After every disheartening loss, Matt Nagy rallies himself and his team around the Bears’ culture. Yes, he sounds like a broken record sometimes, and perhaps it’s nothing more than a football cliche.
But Nagy believes in the Bears’ culture. He believes it kept his team afloat through 2019’s four-game losing streak.
Now, the Bears' culture is facing the biggest test it has seen in the Nagy era, and Nagy certainly sounds like a coach who is questioning the effort of his players following Sunday night's loss to the Packers.
“We better wake our tails up,” Nagy said in his media session Monday morning. “Every coach on the staff, every player, better wake up and start understanding where we're at. Have some personal pride. Have a sense of urgency.”
With Mitch Trubisky back at quarterback, the Bears offense failed to capitalize on a quality first drive, then fell flat on its face for most of the first half. Before the game was over, Trubisky turned the ball over three times.
The Bears' always reliable defense – the one spot where the culture has rarely been questioned in recent years – sleepwalked through the game. It allowed first down after first down in the first half, then missed tackles left and right while trying to rip the ball out of Packers' hands in the second half.
By Monday morning, after a night of little sleep, Nagy had seen enough.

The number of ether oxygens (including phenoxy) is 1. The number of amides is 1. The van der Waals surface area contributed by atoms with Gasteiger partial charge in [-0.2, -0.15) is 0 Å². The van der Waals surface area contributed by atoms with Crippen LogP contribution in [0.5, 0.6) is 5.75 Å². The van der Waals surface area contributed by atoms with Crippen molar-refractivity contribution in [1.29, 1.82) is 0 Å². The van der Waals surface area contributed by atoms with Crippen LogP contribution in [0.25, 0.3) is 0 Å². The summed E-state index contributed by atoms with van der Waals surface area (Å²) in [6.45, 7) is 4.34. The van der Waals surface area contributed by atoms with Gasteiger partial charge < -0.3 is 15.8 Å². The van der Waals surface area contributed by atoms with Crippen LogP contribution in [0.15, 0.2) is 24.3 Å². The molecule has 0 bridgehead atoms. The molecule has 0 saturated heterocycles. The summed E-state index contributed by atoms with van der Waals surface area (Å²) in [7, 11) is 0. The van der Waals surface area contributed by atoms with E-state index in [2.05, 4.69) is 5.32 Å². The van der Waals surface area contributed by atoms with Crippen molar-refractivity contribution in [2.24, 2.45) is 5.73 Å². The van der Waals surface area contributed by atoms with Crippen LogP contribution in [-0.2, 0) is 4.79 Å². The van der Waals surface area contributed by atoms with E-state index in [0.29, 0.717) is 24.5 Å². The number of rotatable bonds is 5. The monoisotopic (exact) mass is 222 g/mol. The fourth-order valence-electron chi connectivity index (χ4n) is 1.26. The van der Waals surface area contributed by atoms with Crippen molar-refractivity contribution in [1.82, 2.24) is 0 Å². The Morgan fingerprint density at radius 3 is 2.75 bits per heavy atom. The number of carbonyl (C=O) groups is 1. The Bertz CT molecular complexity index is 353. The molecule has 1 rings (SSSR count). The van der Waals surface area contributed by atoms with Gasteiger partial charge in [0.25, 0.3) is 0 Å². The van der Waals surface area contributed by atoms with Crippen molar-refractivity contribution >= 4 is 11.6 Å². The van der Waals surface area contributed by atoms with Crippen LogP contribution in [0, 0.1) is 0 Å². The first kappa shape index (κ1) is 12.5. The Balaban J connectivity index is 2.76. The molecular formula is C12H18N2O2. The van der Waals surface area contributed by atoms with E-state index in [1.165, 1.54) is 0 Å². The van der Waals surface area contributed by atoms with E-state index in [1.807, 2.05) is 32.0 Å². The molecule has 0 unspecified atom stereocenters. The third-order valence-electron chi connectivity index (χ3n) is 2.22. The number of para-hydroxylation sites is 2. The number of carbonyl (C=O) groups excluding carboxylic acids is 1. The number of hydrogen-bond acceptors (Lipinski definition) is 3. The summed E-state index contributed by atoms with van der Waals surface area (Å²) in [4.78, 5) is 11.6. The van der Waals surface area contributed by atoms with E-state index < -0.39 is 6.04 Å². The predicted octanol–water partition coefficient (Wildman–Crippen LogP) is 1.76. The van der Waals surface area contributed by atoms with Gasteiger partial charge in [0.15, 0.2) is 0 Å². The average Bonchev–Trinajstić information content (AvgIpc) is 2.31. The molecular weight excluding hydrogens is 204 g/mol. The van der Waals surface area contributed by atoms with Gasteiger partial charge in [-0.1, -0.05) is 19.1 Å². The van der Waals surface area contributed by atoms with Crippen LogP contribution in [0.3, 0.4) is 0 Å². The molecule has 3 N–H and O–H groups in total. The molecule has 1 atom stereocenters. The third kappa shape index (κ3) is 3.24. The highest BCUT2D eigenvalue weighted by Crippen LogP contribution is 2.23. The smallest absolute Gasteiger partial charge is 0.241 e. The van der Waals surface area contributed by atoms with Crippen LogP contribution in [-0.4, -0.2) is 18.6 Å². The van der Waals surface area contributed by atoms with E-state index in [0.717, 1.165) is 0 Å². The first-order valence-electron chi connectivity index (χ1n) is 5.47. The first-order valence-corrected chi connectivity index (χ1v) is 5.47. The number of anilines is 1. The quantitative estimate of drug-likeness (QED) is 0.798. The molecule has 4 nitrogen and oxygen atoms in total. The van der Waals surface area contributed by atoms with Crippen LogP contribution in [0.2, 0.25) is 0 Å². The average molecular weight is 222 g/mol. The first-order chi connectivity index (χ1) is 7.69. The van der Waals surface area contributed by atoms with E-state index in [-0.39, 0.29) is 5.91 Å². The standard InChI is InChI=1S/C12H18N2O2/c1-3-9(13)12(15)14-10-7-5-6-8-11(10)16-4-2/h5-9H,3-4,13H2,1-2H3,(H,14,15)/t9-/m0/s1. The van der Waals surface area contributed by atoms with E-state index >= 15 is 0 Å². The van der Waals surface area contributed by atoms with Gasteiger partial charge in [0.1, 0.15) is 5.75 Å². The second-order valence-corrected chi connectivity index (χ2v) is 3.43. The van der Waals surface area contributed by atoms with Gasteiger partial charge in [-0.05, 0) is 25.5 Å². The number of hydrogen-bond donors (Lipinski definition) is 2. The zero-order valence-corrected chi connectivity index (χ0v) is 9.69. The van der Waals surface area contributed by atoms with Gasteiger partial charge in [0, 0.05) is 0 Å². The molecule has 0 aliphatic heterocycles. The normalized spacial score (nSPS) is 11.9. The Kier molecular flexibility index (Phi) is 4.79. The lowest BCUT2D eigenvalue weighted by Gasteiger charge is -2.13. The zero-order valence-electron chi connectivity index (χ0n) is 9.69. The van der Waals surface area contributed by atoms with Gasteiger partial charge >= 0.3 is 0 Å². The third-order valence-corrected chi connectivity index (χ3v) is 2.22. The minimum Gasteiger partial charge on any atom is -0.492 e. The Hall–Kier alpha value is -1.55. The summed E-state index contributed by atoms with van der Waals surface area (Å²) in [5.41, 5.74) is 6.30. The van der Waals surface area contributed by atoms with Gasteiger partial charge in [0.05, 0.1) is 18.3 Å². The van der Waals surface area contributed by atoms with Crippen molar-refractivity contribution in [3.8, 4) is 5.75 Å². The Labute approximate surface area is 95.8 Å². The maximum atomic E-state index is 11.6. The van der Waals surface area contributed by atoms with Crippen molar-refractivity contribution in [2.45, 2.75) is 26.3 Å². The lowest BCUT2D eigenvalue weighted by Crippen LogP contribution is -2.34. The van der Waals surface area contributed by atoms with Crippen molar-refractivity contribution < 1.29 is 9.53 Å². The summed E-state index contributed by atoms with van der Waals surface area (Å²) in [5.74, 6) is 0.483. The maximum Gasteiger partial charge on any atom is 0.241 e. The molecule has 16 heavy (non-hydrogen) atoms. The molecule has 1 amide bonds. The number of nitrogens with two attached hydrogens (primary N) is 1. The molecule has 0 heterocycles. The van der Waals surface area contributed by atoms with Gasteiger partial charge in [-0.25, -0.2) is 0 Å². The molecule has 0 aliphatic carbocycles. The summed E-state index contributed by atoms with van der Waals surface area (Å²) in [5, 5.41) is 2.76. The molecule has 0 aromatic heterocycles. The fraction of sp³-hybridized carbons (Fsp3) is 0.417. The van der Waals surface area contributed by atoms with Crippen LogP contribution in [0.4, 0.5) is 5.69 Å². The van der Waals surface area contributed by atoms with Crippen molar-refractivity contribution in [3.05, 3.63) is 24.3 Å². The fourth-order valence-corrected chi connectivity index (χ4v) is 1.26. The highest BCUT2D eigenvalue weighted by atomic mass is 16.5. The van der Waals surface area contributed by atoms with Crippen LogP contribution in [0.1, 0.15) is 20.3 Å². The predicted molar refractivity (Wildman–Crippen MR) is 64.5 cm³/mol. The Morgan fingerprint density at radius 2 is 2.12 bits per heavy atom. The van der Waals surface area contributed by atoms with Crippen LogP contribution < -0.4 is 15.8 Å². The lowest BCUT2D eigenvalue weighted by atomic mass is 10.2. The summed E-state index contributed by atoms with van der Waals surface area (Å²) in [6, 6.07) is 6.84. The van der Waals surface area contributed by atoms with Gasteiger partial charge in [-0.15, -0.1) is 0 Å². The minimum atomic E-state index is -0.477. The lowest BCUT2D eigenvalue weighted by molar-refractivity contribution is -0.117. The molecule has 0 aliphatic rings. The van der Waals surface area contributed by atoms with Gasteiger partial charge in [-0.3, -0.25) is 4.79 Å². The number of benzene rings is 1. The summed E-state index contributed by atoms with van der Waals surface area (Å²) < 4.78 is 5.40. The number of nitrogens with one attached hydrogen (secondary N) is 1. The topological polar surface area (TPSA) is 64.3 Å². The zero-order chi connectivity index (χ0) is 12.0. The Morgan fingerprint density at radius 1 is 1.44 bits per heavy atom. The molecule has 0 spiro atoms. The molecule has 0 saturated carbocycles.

“Yesterday was flat-out embarrassing and our guys know it,” Nagy said. “I’m not telling you something they don't know. They know it. But we're going to step up and all coaches, all players, and we've got five games left. For us, it's our own personal challenge as to where we're at and how we're going to do this thing. But that performance yesterday is ridiculous and can't happen, and obviously that starts with me.”
After saying he wasn’t worried for his job late Sunday night after the game, Nagy changed tune slightly Monday, saying, “I can’t worry about that right now.”
Translation: He knows his job is on the line over the final five games. The losing streak is well past the point of snowballing, and the Bears now have to find a way to stop it from rolling off a cliff.
Nagy hadn’t given his quarterback position much thought between Sunday night and Monday morning. Yes, Trubisky made some big-time mistakes, but the Bears have more issues than the quarterback. Given the game situation, trailing by three scores early, Trubisky was forced to throw from the pocket often. His errors were costly, but he did do some nice things on three long touchdown drives.
On Monday, Nagy first said he didn’t know who might start this week against the Detroit Lions – who just fired coach Matt Patricia – before saying Trubisky has probably earned another start.
“I don’t see why not,” Nagy said.
It wasn’t exactly the strongest showing of support, but Nagy and the Bears are officially in desperation mode.
They have four winnable games remaining, starting with the Lions this week. How the team responds after the loss to Green Bay will say much more about its culture than anything Nagy says.